Lenin and the Cooperatives

After interventionist and civil wars, the New Economic Policy saw the realization of a number of the SR’s ideas, even if they were not presented as such. The 1922 Soviet Land Code acknowledged the prospect of the village commune being one of the possible forms of agricultural activity—and in many areas it was indeed the reigning form until 1928. The establishment of more or less regulated market relations as part of the “state capitalism” strictly controlled by the party actually led to the stimulation of agricultural production. Questions regarding different perspectives were openly and thoroughly discussed.

An early result of this was Lenin’s position on the cooperative system. It was on the basis of this that the agrarian economist Alexander V. Chayanov developed his ideas about how the peasantry could be integrated into the division of labour in such a way that its production sites would not become capitalist enterprises. He was unable to prevail and fell victim to the Stalinist terror, his name largely forgotten in the world of actually existing socialism.

Yet his views proved inspiring for agrarian movements in other parts of the world. The fruitful cooperation that Chayanov strove for between industry and agriculture would remain a central and unresolved problem in the Soviet Union until the 1985 Food Programme. In general, it is and remains striking that the intensity with which agriculture and the countryside were ‘studied’ until the end of actually existing socialism, stood in contradiction to its practical achievements.

In the early Soviet Union, agriculture was mainly a source of foreign currency. Agricultural exports were the decisive means by which the machinery needed was purchased abroad. Yet the early Soviet Union did not manage to strengthen industry and agriculture in equal measure. Stagnation and a loss of face threatened the ruling stratum. They were confronted with the question of whether they should pursue a balanced but slower development of industry and agriculture, or rapid industrialization at the expense of agriculture.

The collectivization and industrialization policies from the second half of the 1920s onward as well as the extensive use of grain exports as a revenue source ruined Soviet agriculture. Industrialization, according to Soviet agrarian economist Mikhail Suslov, was bought at the price of the starvation of the rural population. The 1920s in the Soviet Union posed new questions for the Left: how and at what price food sovereignty could be attained and secured.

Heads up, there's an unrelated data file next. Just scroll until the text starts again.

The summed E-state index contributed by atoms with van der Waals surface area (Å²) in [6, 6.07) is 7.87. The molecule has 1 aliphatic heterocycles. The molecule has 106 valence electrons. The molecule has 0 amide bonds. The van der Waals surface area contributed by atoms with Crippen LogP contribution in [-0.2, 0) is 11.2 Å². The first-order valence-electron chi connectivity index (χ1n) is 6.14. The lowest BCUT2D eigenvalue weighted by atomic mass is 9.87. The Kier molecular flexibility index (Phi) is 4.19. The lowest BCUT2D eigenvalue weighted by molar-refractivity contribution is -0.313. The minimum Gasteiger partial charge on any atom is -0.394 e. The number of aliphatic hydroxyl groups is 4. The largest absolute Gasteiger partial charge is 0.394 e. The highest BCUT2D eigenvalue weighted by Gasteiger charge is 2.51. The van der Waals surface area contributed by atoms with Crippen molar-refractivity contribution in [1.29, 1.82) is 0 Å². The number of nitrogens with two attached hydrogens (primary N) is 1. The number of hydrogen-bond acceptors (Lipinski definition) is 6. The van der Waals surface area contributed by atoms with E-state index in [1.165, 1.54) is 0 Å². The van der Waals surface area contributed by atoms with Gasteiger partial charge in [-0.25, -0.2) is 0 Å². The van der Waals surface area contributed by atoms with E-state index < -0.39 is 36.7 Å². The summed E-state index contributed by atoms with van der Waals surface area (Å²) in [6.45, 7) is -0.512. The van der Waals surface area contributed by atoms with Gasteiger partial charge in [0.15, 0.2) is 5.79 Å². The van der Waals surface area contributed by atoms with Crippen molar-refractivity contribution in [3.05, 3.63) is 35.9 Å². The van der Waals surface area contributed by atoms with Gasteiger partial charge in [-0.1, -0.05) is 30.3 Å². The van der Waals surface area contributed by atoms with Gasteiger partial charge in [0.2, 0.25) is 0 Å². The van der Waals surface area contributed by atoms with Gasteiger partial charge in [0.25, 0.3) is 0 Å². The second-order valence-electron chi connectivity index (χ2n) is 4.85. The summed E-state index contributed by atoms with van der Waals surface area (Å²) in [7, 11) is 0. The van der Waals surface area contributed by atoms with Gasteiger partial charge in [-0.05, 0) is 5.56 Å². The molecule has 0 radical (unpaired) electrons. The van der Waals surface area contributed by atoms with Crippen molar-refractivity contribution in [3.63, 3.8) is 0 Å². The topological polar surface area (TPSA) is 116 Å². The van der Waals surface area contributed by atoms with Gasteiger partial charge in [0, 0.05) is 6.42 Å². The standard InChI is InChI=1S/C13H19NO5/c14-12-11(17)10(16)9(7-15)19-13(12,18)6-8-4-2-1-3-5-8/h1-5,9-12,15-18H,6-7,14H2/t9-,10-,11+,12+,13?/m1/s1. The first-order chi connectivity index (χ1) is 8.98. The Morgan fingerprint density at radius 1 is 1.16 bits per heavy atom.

Garden Allotments and Agricultural Production

In Germany in the second half of the nineteenth century, the garden allotments of working families played a major role not only in securing food supplies but also as sites of politicization. Allotment associations were a way to get around the Anti-Socialist Laws, which were designed to throttle the then still revolutionary Social Democratic movement. What is today known as urban gardening was for the first generation of workers a necessary means of material, cultural and political survival. Even the consumer cooperatives were left-wing strongholds for a time.

For the doctor, writer, vegetarian, and Communist Friedrich Wold, food sovereignty, gardening and living close to natural surroundings were all related aspects of a life of self-determination. But this tendency would not become politically powerful within the Communist movement. Irresolvable contradictions arose in actually existing socialism between securing food sovereignty and the demands of an agro-ecological economy.

In the majority of socialist countries, the (more or less forced) collectivization and attempted industrialization on the Soviet model constituted the point of departure for both action and theoretical reflections. The importance of agriculture as a site of the reproduction of the biosphere, repeatedly emphasized in theory up until the 1980s, was not at all reflected in the planning system. Various cooperative forms developed in which the demands of agriculture were largely steamrolled by the ideas of planners and the producers of agricultural machinery.

Yet beyond the pursuit of mass production, domestic economies and allotments continued to exist and sometimes made considerable contributions to agricultural production. The Association of Gardeners, Settlers and Animal Breeders played a major role indeed in the GDR’s food supply.

So it seems that the experiences of the Left regarding this issue are highly problematic. Obviously the question of how to arrive at an ecologically, socially, culturally, economically, and politically sustainable agriculture poses a whole series of further questions to which the European workers’ movement, schooled as it was by industrial capitalism, found no reliable answer. The complex social structure of rural areas and the obvious impossibility of ever extricating ourselves from natural relationships demanded a much more sophisticated politics than was realized historically.